Cuba's President Miguel Diaz-Canel recalled today Fidel Castro's self-defense 'History Will Absolve Me' plea, 68 years after the historic leader presented the Revolution's program with it.
'It is the 68th anniversary of a historic milestone: #Fidel pronounces his self-defense History Will Absolve Me plea,' the head of State tweeted.
The president also pointed out that the Moncada Program, listed in the speech on that day during the trial of the revolutionary fighters involved in the attack on the Moncada and Carlos Manuel de Cespedes barracks, is 'an inexhaustible guide of the Cuban Revolution.'
On October 16, 1953, the young graduate in Civil Law, Fidel Castro assumed his self-defense, and noted in the historic document the fundamental problems of Cuba at that time, besides denouncing Fulgencio Batista's coup d'état in 1952.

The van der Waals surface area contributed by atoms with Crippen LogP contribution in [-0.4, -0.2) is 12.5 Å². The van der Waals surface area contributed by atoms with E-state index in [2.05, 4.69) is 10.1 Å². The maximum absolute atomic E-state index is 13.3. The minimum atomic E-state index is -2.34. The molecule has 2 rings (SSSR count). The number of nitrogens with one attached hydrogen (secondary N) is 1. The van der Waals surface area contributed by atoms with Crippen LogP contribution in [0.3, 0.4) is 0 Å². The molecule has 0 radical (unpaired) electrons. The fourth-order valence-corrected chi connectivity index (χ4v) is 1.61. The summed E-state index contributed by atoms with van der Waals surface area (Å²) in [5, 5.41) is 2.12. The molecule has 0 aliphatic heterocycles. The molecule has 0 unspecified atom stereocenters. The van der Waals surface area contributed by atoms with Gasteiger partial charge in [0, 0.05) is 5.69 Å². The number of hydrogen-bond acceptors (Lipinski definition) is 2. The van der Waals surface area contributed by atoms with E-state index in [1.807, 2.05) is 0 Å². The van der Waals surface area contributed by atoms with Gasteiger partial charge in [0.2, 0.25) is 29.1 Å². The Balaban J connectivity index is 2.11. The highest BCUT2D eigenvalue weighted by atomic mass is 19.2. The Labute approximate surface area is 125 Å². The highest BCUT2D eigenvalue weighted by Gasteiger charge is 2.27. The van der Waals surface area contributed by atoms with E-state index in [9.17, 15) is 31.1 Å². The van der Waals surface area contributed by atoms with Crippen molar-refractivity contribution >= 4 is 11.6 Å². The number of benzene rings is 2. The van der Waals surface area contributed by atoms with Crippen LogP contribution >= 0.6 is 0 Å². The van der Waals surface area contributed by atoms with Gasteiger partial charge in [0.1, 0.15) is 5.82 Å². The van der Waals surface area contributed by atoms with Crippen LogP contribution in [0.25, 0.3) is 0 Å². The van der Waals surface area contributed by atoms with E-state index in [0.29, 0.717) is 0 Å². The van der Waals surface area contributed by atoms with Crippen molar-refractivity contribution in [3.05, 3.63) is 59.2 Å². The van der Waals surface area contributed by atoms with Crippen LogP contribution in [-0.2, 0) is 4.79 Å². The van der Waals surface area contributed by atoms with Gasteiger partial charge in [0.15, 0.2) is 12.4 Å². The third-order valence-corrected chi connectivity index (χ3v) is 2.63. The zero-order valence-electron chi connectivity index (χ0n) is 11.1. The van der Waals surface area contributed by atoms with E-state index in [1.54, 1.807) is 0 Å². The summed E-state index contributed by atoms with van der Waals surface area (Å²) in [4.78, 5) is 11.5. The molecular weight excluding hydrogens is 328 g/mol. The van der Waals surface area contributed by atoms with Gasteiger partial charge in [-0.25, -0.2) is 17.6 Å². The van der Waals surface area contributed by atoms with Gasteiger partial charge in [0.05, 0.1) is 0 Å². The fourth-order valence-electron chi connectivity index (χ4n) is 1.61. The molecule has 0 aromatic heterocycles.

The historic leader found in the issues of land, industrialization, housing, unemployment, education and health the fundamental challenges of his country, and he focused his future government program towards them.
On 'History Will Absolve Me' speech, Fidel Castro condemned the fact that 85 percent of small farmers paid rent and suffered the perennial threat of eviction, that half of the best lands was in the hands of foreign companies, and a large proportion of the Cuban population was illiterate.
In addition, he highlighted that 400,000 families in the countryside and the city lived in overcrowded conditions, and almost two and a half million of the urban population had to pay high rents for the houses they occupied.
Among the first actions of the Cuban Revolution after its triumph on January 1, 1959 was the signing of the First Agrarian Reform Law, which set the maximum amount of land a person could own at 402 hectares, and gave land titles to the people who worked it.
Another of his actions was the Literacy Campaign, which in 1961 made Cuba the first country in Latin America to free itself from the scourge of illiteracy.